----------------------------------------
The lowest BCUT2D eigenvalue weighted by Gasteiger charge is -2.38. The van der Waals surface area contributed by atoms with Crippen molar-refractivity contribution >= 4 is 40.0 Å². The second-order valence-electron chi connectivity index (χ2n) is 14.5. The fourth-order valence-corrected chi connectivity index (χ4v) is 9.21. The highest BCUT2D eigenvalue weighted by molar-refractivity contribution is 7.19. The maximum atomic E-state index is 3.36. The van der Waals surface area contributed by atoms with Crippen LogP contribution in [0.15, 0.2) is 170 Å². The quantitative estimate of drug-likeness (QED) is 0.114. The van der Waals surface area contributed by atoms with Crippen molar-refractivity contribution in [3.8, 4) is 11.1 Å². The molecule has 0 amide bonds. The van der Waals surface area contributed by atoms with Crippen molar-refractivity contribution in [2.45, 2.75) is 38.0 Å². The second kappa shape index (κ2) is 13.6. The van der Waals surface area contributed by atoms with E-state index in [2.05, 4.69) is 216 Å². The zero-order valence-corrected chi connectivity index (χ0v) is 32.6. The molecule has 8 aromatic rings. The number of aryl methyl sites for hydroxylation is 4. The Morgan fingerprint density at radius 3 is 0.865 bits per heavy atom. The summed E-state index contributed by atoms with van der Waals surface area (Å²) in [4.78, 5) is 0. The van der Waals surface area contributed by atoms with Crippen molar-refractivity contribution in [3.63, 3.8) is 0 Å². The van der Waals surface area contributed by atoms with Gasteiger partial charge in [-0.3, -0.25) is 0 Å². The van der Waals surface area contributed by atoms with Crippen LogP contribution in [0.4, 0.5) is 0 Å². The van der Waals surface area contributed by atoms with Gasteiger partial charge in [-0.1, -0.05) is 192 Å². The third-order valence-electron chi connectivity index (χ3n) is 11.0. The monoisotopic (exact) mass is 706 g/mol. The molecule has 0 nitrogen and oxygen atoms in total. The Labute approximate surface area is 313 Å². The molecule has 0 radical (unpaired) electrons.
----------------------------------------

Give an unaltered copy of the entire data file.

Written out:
The lowest BCUT2D eigenvalue weighted by Gasteiger charge is -2.38. The van der Waals surface area contributed by atoms with Crippen molar-refractivity contribution >= 4 is 40.0 Å². The second-order valence-electron chi connectivity index (χ2n) is 14.5. The fourth-order valence-corrected chi connectivity index (χ4v) is 9.21. The highest BCUT2D eigenvalue weighted by molar-refractivity contribution is 7.19. The maximum atomic E-state index is 3.36. The van der Waals surface area contributed by atoms with Crippen LogP contribution in [0.15, 0.2) is 170 Å². The quantitative estimate of drug-likeness (QED) is 0.114. The van der Waals surface area contributed by atoms with Crippen molar-refractivity contribution in [3.8, 4) is 11.1 Å². The molecule has 0 amide bonds. The van der Waals surface area contributed by atoms with Crippen molar-refractivity contribution in [2.45, 2.75) is 38.0 Å². The second kappa shape index (κ2) is 13.6. The van der Waals surface area contributed by atoms with E-state index in [2.05, 4.69) is 216 Å². The zero-order valence-corrected chi connectivity index (χ0v) is 32.6. The molecule has 8 aromatic rings. The number of aryl methyl sites for hydroxylation is 4. The Morgan fingerprint density at radius 3 is 0.865 bits per heavy atom. The summed E-state index contributed by atoms with van der Waals surface area (Å²) in [4.78, 5) is 0. The van der Waals surface area contributed by atoms with Crippen molar-refractivity contribution in [3.63, 3.8) is 0 Å². The van der Waals surface area contributed by atoms with Gasteiger partial charge in [-0.3, -0.25) is 0 Å². The van der Waals surface area contributed by atoms with Crippen LogP contribution in [0.4, 0.5) is 0 Å². The van der Waals surface area contributed by atoms with Gasteiger partial charge in [-0.1, -0.05) is 192 Å². The third-order valence-electron chi connectivity index (χ3n) is 11.0. The monoisotopic (exact) mass is 706 g/mol. The molecule has 0 nitrogen and oxygen atoms in total. The Labute approximate surface area is 313 Å². The molecule has 0 radical (unpaired) electrons.